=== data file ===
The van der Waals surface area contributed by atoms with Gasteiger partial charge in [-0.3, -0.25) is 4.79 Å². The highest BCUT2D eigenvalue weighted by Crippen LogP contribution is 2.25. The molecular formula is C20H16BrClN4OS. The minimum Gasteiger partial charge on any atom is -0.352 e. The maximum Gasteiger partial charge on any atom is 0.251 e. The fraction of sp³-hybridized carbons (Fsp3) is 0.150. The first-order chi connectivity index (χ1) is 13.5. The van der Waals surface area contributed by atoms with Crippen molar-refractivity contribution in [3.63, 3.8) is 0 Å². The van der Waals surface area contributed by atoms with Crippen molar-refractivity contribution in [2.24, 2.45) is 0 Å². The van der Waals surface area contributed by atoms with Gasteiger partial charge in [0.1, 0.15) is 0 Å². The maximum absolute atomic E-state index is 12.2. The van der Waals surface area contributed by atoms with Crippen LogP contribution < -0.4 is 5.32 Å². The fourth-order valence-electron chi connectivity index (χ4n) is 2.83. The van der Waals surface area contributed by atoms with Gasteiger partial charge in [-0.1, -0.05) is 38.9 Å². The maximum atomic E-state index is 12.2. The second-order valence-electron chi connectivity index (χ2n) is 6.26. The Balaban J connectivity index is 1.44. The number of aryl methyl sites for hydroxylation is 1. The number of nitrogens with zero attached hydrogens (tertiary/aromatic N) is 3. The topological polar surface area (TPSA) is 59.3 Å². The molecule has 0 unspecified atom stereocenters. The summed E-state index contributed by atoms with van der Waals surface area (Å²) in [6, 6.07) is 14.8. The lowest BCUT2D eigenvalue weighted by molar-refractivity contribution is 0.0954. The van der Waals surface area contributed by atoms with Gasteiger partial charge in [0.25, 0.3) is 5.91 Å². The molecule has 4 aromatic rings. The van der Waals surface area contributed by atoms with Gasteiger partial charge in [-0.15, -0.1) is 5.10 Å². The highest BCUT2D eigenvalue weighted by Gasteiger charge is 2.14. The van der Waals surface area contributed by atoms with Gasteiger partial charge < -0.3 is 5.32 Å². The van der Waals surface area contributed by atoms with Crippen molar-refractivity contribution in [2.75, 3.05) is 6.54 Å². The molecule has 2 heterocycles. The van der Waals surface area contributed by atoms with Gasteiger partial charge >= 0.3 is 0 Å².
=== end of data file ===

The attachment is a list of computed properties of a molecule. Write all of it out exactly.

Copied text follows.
The van der Waals surface area contributed by atoms with Gasteiger partial charge in [-0.3, -0.25) is 4.79 Å². The highest BCUT2D eigenvalue weighted by Crippen LogP contribution is 2.25. The molecular formula is C20H16BrClN4OS. The minimum Gasteiger partial charge on any atom is -0.352 e. The maximum Gasteiger partial charge on any atom is 0.251 e. The fraction of sp³-hybridized carbons (Fsp3) is 0.150. The first-order chi connectivity index (χ1) is 13.5. The van der Waals surface area contributed by atoms with Crippen molar-refractivity contribution in [3.63, 3.8) is 0 Å². The van der Waals surface area contributed by atoms with Crippen molar-refractivity contribution in [2.24, 2.45) is 0 Å². The van der Waals surface area contributed by atoms with Gasteiger partial charge in [0.1, 0.15) is 0 Å². The maximum absolute atomic E-state index is 12.2. The van der Waals surface area contributed by atoms with Crippen LogP contribution < -0.4 is 5.32 Å². The fourth-order valence-electron chi connectivity index (χ4n) is 2.83. The van der Waals surface area contributed by atoms with Gasteiger partial charge in [-0.1, -0.05) is 38.9 Å². The maximum atomic E-state index is 12.2. The second-order valence-electron chi connectivity index (χ2n) is 6.26. The Balaban J connectivity index is 1.44. The number of aryl methyl sites for hydroxylation is 1. The number of nitrogens with zero attached hydrogens (tertiary/aromatic N) is 3. The topological polar surface area (TPSA) is 59.3 Å². The molecule has 0 unspecified atom stereocenters. The summed E-state index contributed by atoms with van der Waals surface area (Å²) in [6, 6.07) is 14.8. The lowest BCUT2D eigenvalue weighted by molar-refractivity contribution is 0.0954. The van der Waals surface area contributed by atoms with Gasteiger partial charge in [0.25, 0.3) is 5.91 Å². The molecule has 4 aromatic rings. The van der Waals surface area contributed by atoms with Gasteiger partial charge in [-0.15, -0.1) is 5.10 Å². The highest BCUT2D eigenvalue weighted by Gasteiger charge is 2.14. The van der Waals surface area contributed by atoms with Gasteiger partial charge < -0.3 is 5.32 Å². The van der Waals surface area contributed by atoms with Crippen molar-refractivity contribution in [2.75, 3.05) is 6.54 Å². The molecule has 2 heterocycles. The van der Waals surface area contributed by atoms with Gasteiger partial charge >= 0.3 is 0 Å².